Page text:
To use the classical vernacular from which western democracy claims descent, the Homeric definition of the objectives of communal life seems just as appropriate today: “justice, freedom and luxury.” His words are a useful shorthand for the quality of life that we all seek. In the context of the Middle East, these goals imply a recognition of the historic self-reliance of the peoples of this region. Self-reliance and self-determination are terms that prevailed in the 1920s, post-Versailles era, when the imposed covenants establishing the nations of the Levant and Mesopotamia attempted to re-establish a status quo. How easy it is to forget that at this time the peoples of all three monotheistic faiths lived together in interwoven communities. The politicisation and degradation of our religious hierarchies and our holy cities has created a vacuum for those who prosper on bigotry and intolerance. Today, altruism and charity have disappeared from public policy. The principle of Zakat, one of the five pillars of Islam, which obliges Muslims to invest a portion of their wealth in building a future for the poor, has been toppled by the modern nation state and no replacement institutions have been erected.
The fact remains that in our Middle Eastern context, the religious sphere must complement the societal one. Unless this dangerous imbalance is recognised and addressed in appropriate terms, the pulpit bashers and self-canonisers who capture the attention of desperate and lost souls will continue to misrepresent our history, our faiths and our needs. We are all complicit in empowering the haters as long as we acquiesce to the cry that “the enemy of my enemy is my friend”. Our people and our societies are more complex than two-dimensional representations of allies of “the west” and friends of the “axis of evil”.
To promote true societal self-reliance we must move beyond mere religious platitudes and speak of rebuilding effective religious institutions. At six successive meetings of Iraqi religious leaders, convened by the World Conference of Religions for Peace, we sat with Sunni, Shia and Christian religious leaders who agreed with our call. No one seems to be responsible for the assets of the Iraqi people, funds which have not been deployed to rebuild hospitals, schools and homes, much less Muslim places of worship, both Sunni and Shia, and Christian churches.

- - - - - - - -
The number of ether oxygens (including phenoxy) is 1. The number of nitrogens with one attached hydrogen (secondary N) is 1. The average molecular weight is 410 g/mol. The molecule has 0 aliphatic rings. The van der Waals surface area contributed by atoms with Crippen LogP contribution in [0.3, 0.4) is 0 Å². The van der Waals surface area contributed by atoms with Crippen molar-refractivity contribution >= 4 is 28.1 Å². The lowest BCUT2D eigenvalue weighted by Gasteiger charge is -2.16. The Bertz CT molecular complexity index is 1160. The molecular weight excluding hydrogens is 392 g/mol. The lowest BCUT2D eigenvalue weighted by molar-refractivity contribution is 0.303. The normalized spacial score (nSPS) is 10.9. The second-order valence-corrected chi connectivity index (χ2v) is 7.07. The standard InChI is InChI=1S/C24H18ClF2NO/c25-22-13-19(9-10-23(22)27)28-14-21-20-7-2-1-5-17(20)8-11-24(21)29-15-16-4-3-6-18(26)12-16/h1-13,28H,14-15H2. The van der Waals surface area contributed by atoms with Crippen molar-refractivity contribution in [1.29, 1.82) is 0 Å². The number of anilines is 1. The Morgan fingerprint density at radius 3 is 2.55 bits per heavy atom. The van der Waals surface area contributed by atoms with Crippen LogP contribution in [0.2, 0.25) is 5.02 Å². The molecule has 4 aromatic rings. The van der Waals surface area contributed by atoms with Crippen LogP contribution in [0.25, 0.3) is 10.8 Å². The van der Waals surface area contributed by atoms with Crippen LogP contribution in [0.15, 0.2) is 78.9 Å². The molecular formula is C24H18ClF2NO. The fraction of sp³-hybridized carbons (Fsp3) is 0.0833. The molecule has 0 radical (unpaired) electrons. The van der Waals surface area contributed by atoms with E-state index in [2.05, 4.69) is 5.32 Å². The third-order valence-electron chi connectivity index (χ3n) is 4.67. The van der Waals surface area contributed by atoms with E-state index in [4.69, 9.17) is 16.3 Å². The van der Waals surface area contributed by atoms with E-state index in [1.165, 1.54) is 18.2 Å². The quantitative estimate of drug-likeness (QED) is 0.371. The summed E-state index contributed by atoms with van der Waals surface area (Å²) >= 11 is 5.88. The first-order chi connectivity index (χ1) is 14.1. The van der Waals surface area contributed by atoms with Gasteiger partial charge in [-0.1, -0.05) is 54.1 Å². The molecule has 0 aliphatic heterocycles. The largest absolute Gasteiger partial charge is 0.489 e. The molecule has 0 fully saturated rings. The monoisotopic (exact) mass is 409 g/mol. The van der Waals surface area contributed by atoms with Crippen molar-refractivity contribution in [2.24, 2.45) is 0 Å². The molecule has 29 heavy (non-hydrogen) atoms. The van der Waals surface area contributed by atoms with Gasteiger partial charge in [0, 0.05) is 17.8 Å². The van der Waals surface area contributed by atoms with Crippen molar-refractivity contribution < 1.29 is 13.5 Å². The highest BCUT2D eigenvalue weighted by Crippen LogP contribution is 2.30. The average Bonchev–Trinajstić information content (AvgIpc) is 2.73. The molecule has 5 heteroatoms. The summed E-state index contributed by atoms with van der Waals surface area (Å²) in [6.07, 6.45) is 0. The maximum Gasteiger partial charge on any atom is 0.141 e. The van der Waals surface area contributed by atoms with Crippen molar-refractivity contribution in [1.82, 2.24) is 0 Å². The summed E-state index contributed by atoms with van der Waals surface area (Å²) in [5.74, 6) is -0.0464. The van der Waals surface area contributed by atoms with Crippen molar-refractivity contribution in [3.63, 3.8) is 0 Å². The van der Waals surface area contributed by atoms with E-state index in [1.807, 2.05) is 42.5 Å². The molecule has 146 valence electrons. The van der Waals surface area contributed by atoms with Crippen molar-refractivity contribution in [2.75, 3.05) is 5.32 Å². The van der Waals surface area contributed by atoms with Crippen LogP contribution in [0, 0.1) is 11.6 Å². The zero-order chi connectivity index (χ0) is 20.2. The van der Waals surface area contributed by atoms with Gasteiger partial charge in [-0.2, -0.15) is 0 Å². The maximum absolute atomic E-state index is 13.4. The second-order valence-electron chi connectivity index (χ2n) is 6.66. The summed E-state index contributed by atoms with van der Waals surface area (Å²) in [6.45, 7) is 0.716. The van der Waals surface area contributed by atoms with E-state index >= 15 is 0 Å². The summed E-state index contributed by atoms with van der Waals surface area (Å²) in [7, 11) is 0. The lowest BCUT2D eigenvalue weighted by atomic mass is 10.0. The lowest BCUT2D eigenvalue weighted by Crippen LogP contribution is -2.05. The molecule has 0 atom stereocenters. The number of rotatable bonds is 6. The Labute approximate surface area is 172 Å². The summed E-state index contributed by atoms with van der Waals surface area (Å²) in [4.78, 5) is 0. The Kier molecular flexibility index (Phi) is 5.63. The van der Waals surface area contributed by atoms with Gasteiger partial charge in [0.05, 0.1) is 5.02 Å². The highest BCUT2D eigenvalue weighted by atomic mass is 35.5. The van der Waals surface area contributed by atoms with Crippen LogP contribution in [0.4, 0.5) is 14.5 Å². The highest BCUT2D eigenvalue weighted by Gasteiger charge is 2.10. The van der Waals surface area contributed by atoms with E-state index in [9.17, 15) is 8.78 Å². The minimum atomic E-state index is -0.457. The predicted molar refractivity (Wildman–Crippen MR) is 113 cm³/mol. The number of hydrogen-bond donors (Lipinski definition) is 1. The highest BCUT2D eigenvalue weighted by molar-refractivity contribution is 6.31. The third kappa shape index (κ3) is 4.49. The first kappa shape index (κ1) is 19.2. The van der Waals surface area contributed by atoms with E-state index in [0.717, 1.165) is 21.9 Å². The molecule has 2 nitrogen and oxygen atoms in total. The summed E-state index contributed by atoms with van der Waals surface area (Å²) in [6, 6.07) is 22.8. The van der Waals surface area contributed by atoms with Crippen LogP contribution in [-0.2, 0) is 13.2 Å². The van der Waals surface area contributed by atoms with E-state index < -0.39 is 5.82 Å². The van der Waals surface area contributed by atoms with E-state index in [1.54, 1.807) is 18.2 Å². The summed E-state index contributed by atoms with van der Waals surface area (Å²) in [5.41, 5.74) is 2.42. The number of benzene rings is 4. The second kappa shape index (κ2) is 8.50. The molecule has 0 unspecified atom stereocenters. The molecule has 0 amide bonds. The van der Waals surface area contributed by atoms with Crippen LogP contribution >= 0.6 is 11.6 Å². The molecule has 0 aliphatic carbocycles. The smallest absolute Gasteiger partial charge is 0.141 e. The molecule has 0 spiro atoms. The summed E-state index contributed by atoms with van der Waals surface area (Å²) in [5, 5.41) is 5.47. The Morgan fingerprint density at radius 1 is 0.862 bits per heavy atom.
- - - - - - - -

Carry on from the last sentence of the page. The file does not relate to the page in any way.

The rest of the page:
Paul Volcker, former chairman of the Federal Reserve, once called for a Middle East development bank to empower the poor through infrastructure development and policy change. Perhaps we should go further still and develop a non-denominational peace corps of architects, engineers and builders to help reconstruct the ravaged nations of our region.
Security framework agreements cannot provide an answer to our problems. Our region is not a military conundrum – it is a dying set of organic and co-dependent communities that have thrived through most of the last three millennia. At this critical juncture in our history, I implore those who endlessly discuss the state of the world to voice “truths” based on empirical fact and sound analysis. The only honourable way to celebrate the 60th anniversary of the Universal Declaration of Human Rights is to insist that our cradle of civilisation should impose and be subjected to the highest standards in order to revive and empower a system of values and beliefs that transcend pernicious parochial constructs.
“If the universe is non-ethical by our present standards, we must reconsider those standards and reconstruct our ethics.”
By Prince Hassan bin Talal
Princeton, February 6, 2008